Council Representation by Ward Emerges as Favorite by Attendees of Haverhill Fact-Finding Meeting

Haverhill city councilors previously heard resident input during a Citizens Outreach Committee meeting. (WHAV News file photograph.)

Haverhill residents turned out en masse last night for a Citizen’s Outreach forum, presented by the City Council to gather public input on possible changes to the city charter.

Haverhill Mayor James J. Fiorentini talks one-on-one with residents at Citizen Outreach meeting on the city charter. (WHAV News photograph.)

The number one topic of discussion was a proposal by Mayor James J. Fiorentini to change the council to ward-based representation. Currently, all members of the City Council are elected on an at-large basis. The mayor says the current system leaves some members of the community under-represented.

While not every person that spoke at the meeting agreed on the details of such a change, such as whether there should be two or four at-large councilors, but they were overwhelmingly in favor of having all seven of the city’s wards represented on the Council. One in favor was Kathy Rurak, wife of former Mayor James A. Rurak who was unable to attend because of illness.

“I, Jim, support ward councilors and am open to district representation for the school committee. We are a diverse city and our elected officials should reflect that diversity,” according to the statement read by Mrs. Rurak.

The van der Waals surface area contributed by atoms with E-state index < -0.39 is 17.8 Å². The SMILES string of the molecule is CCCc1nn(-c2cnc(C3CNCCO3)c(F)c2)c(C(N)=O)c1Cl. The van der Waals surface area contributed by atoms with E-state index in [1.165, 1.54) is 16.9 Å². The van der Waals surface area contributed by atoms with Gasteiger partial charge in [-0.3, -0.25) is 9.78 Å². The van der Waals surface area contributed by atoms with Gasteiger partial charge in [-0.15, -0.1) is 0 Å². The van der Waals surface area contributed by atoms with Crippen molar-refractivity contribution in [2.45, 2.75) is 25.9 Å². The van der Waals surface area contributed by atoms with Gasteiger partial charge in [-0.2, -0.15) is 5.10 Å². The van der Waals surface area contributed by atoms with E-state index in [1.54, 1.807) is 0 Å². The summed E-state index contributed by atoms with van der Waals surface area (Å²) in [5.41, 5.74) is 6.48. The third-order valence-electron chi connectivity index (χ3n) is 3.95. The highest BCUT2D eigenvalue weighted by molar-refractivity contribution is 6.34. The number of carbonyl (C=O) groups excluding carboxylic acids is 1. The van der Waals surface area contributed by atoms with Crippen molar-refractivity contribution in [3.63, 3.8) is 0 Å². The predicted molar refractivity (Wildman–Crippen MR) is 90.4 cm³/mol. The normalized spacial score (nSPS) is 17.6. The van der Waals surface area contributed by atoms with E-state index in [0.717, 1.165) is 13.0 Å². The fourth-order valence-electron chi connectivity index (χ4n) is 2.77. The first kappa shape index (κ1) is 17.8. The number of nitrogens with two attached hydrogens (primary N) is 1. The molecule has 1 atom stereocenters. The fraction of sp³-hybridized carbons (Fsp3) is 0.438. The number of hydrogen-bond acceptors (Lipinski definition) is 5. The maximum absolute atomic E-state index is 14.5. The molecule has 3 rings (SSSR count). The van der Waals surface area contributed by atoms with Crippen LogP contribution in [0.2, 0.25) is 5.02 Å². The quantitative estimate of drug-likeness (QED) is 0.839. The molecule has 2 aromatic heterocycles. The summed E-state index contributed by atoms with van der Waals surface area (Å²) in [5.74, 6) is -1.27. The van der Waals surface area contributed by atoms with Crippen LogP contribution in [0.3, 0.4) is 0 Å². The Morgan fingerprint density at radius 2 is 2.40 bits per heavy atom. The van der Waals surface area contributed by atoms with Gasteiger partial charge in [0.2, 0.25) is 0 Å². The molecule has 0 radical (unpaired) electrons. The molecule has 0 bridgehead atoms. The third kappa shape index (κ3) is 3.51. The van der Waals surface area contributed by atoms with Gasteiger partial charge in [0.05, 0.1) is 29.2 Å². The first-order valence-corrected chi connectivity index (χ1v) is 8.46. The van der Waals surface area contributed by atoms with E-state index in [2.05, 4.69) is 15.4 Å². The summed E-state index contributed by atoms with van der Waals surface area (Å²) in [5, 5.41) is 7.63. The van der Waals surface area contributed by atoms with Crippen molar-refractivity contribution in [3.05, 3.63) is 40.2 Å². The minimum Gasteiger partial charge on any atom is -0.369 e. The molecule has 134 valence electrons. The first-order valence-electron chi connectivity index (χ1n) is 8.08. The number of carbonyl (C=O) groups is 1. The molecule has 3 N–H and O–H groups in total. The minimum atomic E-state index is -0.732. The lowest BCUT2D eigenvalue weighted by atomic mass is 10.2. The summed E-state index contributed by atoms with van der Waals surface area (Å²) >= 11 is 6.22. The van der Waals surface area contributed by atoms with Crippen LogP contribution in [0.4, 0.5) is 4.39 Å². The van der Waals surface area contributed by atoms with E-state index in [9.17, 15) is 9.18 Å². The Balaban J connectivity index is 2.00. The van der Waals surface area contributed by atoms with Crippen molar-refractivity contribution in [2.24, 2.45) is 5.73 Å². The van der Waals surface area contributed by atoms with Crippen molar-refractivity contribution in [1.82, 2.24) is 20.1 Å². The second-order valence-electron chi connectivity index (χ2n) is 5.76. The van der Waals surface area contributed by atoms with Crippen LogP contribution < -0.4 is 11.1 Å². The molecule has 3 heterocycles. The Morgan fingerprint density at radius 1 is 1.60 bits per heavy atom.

District representation for the School Committee was another area where not everyone was on board. School Committee member Scott W. Wood Jr. said an overwhelming number of Massachusetts cities do not elect school committee members by district because it could lead to fighting over money for one particular school to the detriment of others.

“In a ward system, people might fight for money for a particular school, but that’s not in the best interests of the entire district. In a school yard, should you represent all of the kids playing there or just some of them?” Wood said.

He quoted a state education official’s advice from several years ago. The official said “Haverhill should become a school system and not a system of schools.” Wood notes, “This goes against everything they said we should be doing.”

Fiorentini has lobbied to have the Council approve a ballot question with the single question of ward representation on it. However, last month’s forum, “Exploring the Possibility of Neighborhood Representation,” introduced possible election of School Committee members by wards and limiting the mayor’s powers. (See related WHAV story.)

City Solicitor William D. Cox Jr. has said there are three ways to change Haverhill’s form of government—asking voters to simply vote on one of five other state-allowed charters, create a charter commission or going to the legislature for a “special act charter.” If choosing the latter option, the city could ask the legislature to approve a home-rule petition, have voters submit an initiative petition requiring at least 6,647 signatures or the current City Council can place the question before voters.

Other issues discussed last night included limiting the number of terms the mayor and City Council members should be allowed to serve and how long those terms should be. Although there wasn’t a clear consensus on any of those questions, most people suggested a four-year term would give elected representatives more time to get things done.

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